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When setting up a suitable workout routine, I often stumble upon routines that feature two or more exercises per training day for Quads and Hamstrings (e.g. Squats and Bulgarian Split Squats or Romanian Deadlifts and Leg Curls, respectively). Compared to upper body work that seems like a lot more volume.

Simplified, a push day out of such a workout routine (that makes me wonder and therefore ask this question) might look like this:

  • Back Squat
  • Bulgarian Split Squat
  • Calf Raise
  • Bench Press
  • Overhead Press
  • Lateral Raise
  • Biceps Curl

As far as I see, this would result in a lot higher volume for the Legs (in this case Quads) than for Chest or Shoulders. This sort of routine would be placed in a Push Pull workout for people with about 1 year of training experience.

So what is the reasoning behind that? Is it because the Quads are bigger muscles then Chest or Shoulders? Will one training with the mentioned above routine see greater muscle growth than one only training Squats on Push Day 1 and then Bulgarian Split Squat on Day 2 for example?

To clarify, the overall goal is muscle gain and therefore hyperthrophy in the most efficient way, yet in a recoverable manner.

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"As far as I see, this would result in a lot higher volume for the Legs (in this case Quads) than for Chest or Shoulders."

That really depends on how you want to look at it.

Let's assume each exercise you listed the same sets and reps. For simplicity, we'll say 10 reps each.

In that case, we have 20 reps of quads (squat and split squat).

But for the shoulders, broadly speaking, we have 30 reps. (bench press, overhead press, lateral raise). Note I say broadly because you could get more technical and try to break this down by specific parts of the shoulder, but for most, saying these all work the shoulders is good enough.

It is true the chest doesn't get as much work though, as really only the bench press would be classified as a chest exercise.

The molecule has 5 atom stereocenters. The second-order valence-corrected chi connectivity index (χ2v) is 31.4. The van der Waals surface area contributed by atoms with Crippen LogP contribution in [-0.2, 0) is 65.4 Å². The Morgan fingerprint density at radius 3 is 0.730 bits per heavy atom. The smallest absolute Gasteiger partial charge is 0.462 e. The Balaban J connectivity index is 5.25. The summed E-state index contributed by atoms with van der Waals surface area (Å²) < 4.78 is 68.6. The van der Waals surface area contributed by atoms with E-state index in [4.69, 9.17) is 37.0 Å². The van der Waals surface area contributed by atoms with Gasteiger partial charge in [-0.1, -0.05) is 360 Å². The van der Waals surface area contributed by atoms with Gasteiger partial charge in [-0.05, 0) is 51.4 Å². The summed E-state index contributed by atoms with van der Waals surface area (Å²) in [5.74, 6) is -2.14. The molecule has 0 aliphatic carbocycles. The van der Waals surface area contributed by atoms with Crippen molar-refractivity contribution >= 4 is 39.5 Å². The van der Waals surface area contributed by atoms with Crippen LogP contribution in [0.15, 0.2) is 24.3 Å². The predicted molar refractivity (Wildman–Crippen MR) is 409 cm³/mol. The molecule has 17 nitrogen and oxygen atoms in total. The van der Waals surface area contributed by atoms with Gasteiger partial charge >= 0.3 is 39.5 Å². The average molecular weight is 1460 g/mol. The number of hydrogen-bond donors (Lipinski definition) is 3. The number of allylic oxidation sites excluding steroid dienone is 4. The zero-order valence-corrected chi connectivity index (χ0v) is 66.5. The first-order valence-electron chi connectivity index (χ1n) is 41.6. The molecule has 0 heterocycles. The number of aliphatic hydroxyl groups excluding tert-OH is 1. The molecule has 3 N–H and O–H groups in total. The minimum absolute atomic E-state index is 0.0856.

In general, it is accepted the legs can handle, and thus end up needing, more volume than the upper body in order to grow. If you've ever been on a crutches for an extended period, where you are more or less walking with your arms instead of your legs, you quickly appreciate how much of a beating your legs get from daily life. This is at least the common rationale given behind why the legs need more volume.

It's a bit of a rabbit hole. Many think they don't actually need more volume, rather people need to actually do the volume harder. For instance, people tend to get after it more with a bench press than a squat, because, well, squats hurt.

Still, you go all the way back to Arnold's days, you'll see those guys doing 20 rep squats. They even have a bit of a mystique in the bodybuilding world (primarily because they're so terrible to do!)

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Yes, your leg muscles are general bigger than those of your upper body. Only Latissimus dorsi and Pectoralis major are comparable to your leg muscles in strength and endurance.

Your leg muscles are mainly used for walking, running and climbing in that natural life, your body is genetically optimized for. This means they are prepared for an endless number of repetitions - many more than your upper body.

Whether you do back squat or bulgarian split squat wont make any big difference. However, mixing two exercises in one day often help you to do a higher volume simply because other parts of your body than the target muscles are subject to a different load. When you feel like you can not do any more repetitions, then it is not just because of the limits of your quads and glutes. Stabilising muscles and tissue gets tired too.

If your overall goal is generally gaining muscles mass (weight) then it would be advisable to include as many different exercises as possible like you do in Crossfit, Calisthenics, Parkour etc to target the largest possible number of auxiliary muscles as well.

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